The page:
Review: Behemoth - Scott Westerfeld

Behemoth by Scott Westerfeld
Series: Leviathan #2
Genre: YA, alternate history, steampunk
Published on October 5, 2010
Published by Simon Pulse
Pages: 481
Read From: 2.19.12 - 2.21.12










SYNOPSIS
The behemoth is the fiercest creature in the British navy. It can swallow enemy battleships with one bite. The Darwinists will need it, now that they are at war with the Clanker powers. 
Deryn is a girl posing as a boy in the British Air Service, and Alek is the heir to an empire posing as a commoner. Finally together aboard the airship Leviathan, they hope to bring the war to a halt. But when disaster strikes the Leviathan's peacekeeping mission, they find themselves alone and hunted in enemy territory. 
Alek and Deryn will need great skill, new allies, and brave hearts to face what's ahead.

Review

There is absolutely no denying that Behemoth is exciting, as it picks up right where Leviathan left off, and we Readers are immediately presented with a heart-stopping battle between the airship and two German battleships - and a brand-new Tesla cannon. While Leviathan was exciting enough, Behemoth is doubly so, but well-paced at the same time. As a Reader, I didn't feel like I was getting overwhelmed with blazing guns and chases and espionage. Keeping the number of people who do and don't know Deryn's secret was a little confusing at times, but for the most part, just forget about that and enjoy the rest of the story.

I would certainly say that Behemoth is better that its prequel. While beasties certainly make appearances, they are not nearly as numerous in this installment, because the majority of the story is spent in Istanbul and they are a Clanker nation. For the most part, it was actually easy to forget about the beasties and thoroughly immerse yourself in the strange, yet majestic, world of the Ottoman Empire's creature-shaped machines. While the Author tried to paint Istanbul as a city choked with smoke and noise, I saw it as an exciting, interesting, and even beautiful place. I loved the machines. Because they were shaped like animals, they were just awesome.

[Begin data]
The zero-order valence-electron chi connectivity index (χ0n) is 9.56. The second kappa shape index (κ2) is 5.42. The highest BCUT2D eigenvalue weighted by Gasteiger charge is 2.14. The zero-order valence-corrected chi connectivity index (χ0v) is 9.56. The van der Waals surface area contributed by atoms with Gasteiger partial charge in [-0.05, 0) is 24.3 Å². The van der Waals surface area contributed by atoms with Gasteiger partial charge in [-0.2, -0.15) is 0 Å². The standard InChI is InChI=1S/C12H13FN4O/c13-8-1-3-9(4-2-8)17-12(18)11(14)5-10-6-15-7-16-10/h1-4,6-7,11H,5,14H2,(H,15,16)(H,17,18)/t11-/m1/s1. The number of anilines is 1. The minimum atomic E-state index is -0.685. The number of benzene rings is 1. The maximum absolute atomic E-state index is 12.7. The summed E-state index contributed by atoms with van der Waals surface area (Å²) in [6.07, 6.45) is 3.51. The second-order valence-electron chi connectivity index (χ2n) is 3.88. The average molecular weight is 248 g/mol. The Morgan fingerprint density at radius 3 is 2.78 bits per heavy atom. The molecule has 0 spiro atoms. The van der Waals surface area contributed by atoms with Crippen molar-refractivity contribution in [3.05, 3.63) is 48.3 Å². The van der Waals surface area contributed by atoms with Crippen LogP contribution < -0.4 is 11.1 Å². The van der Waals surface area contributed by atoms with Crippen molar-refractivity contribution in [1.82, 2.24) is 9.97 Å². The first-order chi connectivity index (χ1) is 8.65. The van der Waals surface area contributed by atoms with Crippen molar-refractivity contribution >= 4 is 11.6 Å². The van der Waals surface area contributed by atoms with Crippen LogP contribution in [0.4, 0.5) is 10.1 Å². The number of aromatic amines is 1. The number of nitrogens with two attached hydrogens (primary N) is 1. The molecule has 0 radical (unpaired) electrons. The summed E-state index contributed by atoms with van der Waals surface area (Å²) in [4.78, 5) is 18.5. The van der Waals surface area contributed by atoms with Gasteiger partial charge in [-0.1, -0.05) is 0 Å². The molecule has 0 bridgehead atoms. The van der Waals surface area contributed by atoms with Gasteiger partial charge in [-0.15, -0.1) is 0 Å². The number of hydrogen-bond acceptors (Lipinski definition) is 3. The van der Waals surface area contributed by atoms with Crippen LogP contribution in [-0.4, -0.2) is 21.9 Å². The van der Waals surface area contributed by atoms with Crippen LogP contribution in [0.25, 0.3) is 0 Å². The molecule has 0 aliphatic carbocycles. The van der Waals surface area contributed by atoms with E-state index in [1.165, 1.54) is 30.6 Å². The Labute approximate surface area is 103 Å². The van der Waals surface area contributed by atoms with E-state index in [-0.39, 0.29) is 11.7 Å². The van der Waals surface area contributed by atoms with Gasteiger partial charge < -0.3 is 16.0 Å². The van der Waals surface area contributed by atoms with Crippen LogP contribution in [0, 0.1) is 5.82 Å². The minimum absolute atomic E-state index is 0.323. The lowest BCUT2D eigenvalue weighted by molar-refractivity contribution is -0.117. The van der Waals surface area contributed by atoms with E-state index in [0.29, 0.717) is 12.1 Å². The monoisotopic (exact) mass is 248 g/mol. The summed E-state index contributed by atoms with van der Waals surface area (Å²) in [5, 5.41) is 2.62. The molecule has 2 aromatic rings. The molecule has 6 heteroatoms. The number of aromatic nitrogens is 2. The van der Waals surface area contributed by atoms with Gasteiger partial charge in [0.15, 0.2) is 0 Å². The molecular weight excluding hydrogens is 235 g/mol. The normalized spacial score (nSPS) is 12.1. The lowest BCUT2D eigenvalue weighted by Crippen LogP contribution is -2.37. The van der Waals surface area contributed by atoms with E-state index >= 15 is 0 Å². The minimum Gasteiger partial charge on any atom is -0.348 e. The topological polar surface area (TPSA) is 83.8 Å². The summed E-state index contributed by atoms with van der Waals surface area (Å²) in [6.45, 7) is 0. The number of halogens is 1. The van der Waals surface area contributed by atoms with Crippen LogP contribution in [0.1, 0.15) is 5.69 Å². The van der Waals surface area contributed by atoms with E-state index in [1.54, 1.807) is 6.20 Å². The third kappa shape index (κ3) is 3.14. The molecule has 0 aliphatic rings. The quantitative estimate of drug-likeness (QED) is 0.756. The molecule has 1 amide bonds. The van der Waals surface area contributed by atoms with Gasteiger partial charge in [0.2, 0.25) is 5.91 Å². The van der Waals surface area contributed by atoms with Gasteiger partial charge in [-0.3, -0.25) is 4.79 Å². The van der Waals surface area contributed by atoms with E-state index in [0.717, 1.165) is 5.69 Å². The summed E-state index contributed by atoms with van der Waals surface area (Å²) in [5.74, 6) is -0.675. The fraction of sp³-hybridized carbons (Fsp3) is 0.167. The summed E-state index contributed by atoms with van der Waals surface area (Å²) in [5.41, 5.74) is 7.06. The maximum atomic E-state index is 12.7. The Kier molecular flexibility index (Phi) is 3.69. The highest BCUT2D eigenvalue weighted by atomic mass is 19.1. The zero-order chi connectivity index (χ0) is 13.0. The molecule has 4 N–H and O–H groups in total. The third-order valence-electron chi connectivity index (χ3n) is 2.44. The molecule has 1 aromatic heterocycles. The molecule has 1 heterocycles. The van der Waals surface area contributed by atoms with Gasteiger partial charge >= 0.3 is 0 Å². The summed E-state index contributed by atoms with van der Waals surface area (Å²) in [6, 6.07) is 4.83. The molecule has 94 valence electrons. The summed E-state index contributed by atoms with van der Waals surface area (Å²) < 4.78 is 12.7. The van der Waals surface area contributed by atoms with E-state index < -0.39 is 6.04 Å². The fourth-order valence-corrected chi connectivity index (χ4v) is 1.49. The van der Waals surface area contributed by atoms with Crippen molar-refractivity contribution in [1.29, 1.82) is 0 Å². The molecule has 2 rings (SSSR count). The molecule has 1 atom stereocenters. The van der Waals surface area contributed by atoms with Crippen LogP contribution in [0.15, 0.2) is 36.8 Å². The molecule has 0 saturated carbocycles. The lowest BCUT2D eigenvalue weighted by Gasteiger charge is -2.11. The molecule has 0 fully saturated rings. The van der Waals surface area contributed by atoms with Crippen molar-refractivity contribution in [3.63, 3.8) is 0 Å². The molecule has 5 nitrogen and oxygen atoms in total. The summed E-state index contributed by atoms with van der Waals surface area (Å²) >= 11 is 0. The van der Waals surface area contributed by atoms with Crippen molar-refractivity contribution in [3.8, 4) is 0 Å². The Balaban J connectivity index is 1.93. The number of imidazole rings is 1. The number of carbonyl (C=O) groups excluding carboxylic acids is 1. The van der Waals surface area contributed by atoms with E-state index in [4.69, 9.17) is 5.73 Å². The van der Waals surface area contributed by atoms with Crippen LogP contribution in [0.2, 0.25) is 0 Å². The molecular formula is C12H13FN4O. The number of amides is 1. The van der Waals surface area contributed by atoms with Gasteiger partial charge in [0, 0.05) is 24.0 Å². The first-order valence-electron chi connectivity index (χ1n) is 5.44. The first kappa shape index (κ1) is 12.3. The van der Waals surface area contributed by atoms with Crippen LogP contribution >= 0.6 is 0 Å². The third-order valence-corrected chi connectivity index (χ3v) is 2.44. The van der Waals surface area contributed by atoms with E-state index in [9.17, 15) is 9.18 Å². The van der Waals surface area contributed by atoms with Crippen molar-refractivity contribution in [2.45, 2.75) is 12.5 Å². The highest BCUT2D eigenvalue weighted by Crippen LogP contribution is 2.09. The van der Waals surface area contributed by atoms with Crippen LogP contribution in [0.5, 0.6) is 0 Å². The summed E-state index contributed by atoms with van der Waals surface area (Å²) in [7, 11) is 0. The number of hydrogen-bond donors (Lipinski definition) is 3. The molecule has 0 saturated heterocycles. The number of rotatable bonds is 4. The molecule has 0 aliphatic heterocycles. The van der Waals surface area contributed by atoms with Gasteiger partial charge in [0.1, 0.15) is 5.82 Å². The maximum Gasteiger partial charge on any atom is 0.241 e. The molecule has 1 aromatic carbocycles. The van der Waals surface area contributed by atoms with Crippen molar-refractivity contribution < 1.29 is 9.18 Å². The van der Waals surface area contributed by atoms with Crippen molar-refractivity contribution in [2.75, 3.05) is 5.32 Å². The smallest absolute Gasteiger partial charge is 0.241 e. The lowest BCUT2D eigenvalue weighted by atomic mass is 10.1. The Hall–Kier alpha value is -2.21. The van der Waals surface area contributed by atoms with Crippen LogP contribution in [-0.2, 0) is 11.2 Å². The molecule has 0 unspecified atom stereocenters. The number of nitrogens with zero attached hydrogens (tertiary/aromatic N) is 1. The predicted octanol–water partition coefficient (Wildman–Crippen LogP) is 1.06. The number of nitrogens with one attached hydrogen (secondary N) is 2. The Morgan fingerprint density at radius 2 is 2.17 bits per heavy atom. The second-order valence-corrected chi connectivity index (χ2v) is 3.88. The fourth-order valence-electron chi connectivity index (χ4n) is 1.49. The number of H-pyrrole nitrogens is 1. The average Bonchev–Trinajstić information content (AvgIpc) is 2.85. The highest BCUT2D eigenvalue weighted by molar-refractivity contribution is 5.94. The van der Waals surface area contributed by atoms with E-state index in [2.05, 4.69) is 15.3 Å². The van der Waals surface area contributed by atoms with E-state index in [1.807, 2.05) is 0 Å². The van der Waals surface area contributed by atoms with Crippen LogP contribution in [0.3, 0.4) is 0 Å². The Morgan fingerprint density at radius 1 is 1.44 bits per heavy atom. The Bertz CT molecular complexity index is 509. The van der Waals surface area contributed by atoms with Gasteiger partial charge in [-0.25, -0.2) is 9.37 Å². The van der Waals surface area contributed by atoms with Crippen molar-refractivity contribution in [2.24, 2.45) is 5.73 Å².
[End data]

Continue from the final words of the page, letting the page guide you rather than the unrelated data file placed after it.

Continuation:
And on the side of the beasties, I have to admit that even with the few appearances of them, it wasn't as invasive. The creature which hatches from the mysterious eggs is actually cute, and the behemoth is a really neat sea creature. The living diving suit did disturb me (the regulator was a creature you put into your mouth!! Nasty!), but for the most part, I was able to ignore the Darwinist monstrosities.

The characters all continue to be perfectly good characters. Deryn is still a convincing boy, even with her crush on Alek. I, at first, didn't like this new relation between him and her, but it is not too often mentioned, and Deryn does not begin to act silly because of it, still full aware that Alek sees her as a boy and unless she wants to give up her career in the Air Service, she had best continue to act like a boy. There was a slight moment of worry when Alek meets another young and beautiful girl, and Deryn starts to feel jealous, but the Author turns this situation into a very hilarious little episode, and anyway, Lilith is a very good character in her own right. I hope she turns up again in Goliath. And I will commend the Author in being able to write a female character who can believably pull off a boy disguise as long as Deryn does. Well done, sir!

All in all, Behemoth was an improvement from Leviathan, and if Goliath is anything like this one, I can see myself fully admitting that I actually do really like the series, rather than telling everyone that I am simply and unhappily divided in my opinion of it. One thing is for certain, though - I'll never get used to the beasties.

Others in This Trilogy:
1)Leviathan
2)Behemoth
3)Goliath

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